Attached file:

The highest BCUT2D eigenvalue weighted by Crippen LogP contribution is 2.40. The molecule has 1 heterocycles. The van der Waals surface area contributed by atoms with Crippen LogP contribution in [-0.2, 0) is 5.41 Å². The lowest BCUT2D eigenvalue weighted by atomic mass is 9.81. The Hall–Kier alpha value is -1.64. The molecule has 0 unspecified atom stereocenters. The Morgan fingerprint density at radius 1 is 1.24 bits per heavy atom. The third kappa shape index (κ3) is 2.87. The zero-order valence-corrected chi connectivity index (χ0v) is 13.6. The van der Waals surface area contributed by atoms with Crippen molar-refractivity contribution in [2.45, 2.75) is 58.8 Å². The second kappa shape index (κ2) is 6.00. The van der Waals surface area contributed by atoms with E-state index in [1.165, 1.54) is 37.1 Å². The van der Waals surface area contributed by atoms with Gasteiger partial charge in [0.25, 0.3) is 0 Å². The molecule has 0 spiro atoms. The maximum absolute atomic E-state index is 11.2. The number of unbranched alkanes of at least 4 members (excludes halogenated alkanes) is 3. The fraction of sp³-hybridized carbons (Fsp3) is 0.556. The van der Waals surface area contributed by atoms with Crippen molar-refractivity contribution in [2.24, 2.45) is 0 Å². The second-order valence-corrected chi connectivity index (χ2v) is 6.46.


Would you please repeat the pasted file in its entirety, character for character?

The highest BCUT2D eigenvalue weighted by Crippen LogP contribution is 2.40. The molecule has 1 heterocycles. The van der Waals surface area contributed by atoms with Crippen LogP contribution in [-0.2, 0) is 5.41 Å². The lowest BCUT2D eigenvalue weighted by atomic mass is 9.81. The Hall–Kier alpha value is -1.64. The molecule has 0 unspecified atom stereocenters. The Morgan fingerprint density at radius 1 is 1.24 bits per heavy atom. The third kappa shape index (κ3) is 2.87. The zero-order valence-corrected chi connectivity index (χ0v) is 13.6. The van der Waals surface area contributed by atoms with Crippen molar-refractivity contribution in [2.45, 2.75) is 58.8 Å². The second kappa shape index (κ2) is 6.00. The van der Waals surface area contributed by atoms with E-state index in [1.165, 1.54) is 37.1 Å². The van der Waals surface area contributed by atoms with Gasteiger partial charge in [0.25, 0.3) is 0 Å². The molecule has 0 spiro atoms. The maximum absolute atomic E-state index is 11.2. The number of unbranched alkanes of at least 4 members (excludes halogenated alkanes) is 3. The fraction of sp³-hybridized carbons (Fsp3) is 0.556. The van der Waals surface area contributed by atoms with Crippen molar-refractivity contribution in [2.24, 2.45) is 0 Å². The second-order valence-corrected chi connectivity index (χ2v) is 6.46.